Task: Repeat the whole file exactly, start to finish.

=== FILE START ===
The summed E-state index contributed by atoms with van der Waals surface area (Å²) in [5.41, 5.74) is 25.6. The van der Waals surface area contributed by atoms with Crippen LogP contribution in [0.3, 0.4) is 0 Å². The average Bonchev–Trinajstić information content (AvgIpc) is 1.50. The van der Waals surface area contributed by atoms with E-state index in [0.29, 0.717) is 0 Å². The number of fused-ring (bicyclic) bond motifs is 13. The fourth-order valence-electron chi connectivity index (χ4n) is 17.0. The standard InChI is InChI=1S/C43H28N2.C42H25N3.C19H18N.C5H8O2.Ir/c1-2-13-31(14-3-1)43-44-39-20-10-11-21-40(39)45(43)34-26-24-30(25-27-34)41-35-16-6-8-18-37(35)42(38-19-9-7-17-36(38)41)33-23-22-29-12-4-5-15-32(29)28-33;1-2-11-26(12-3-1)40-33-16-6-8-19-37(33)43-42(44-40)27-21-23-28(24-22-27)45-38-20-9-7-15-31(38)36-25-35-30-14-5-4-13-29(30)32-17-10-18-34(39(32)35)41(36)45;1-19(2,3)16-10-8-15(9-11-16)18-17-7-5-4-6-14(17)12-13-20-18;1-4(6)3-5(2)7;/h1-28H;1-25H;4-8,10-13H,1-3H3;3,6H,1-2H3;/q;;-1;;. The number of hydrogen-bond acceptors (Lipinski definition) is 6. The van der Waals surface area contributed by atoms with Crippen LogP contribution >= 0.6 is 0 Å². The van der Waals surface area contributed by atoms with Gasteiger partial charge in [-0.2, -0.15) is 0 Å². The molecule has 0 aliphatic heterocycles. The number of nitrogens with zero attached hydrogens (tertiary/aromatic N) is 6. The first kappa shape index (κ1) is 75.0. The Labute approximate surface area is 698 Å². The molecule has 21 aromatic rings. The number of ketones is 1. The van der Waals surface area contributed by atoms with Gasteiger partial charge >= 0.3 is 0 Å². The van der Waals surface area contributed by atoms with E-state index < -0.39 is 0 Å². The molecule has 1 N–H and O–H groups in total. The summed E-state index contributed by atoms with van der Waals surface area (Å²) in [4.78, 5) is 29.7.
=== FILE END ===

The summed E-state index contributed by atoms with van der Waals surface area (Å²) in [5.41, 5.74) is 25.6. The van der Waals surface area contributed by atoms with Crippen LogP contribution in [0.3, 0.4) is 0 Å². The average Bonchev–Trinajstić information content (AvgIpc) is 1.50. The van der Waals surface area contributed by atoms with E-state index in [0.29, 0.717) is 0 Å². The number of fused-ring (bicyclic) bond motifs is 13. The fourth-order valence-electron chi connectivity index (χ4n) is 17.0. The standard InChI is InChI=1S/C43H28N2.C42H25N3.C19H18N.C5H8O2.Ir/c1-2-13-31(14-3-1)43-44-39-20-10-11-21-40(39)45(43)34-26-24-30(25-27-34)41-35-16-6-8-18-37(35)42(38-19-9-7-17-36(38)41)33-23-22-29-12-4-5-15-32(29)28-33;1-2-11-26(12-3-1)40-33-16-6-8-19-37(33)43-42(44-40)27-21-23-28(24-22-27)45-38-20-9-7-15-31(38)36-25-35-30-14-5-4-13-29(30)32-17-10-18-34(39(32)35)41(36)45;1-19(2,3)16-10-8-15(9-11-16)18-17-7-5-4-6-14(17)12-13-20-18;1-4(6)3-5(2)7;/h1-28H;1-25H;4-8,10-13H,1-3H3;3,6H,1-2H3;/q;;-1;;. The number of hydrogen-bond acceptors (Lipinski definition) is 6. The van der Waals surface area contributed by atoms with Crippen LogP contribution >= 0.6 is 0 Å². The van der Waals surface area contributed by atoms with Gasteiger partial charge in [-0.2, -0.15) is 0 Å². The molecule has 0 aliphatic heterocycles. The number of nitrogens with zero attached hydrogens (tertiary/aromatic N) is 6. The first kappa shape index (κ1) is 75.0. The Labute approximate surface area is 698 Å². The molecule has 21 aromatic rings. The number of ketones is 1. The van der Waals surface area contributed by atoms with Gasteiger partial charge >= 0.3 is 0 Å². The van der Waals surface area contributed by atoms with E-state index < -0.39 is 0 Å². The molecule has 1 N–H and O–H groups in total. The summed E-state index contributed by atoms with van der Waals surface area (Å²) in [4.78, 5) is 29.7.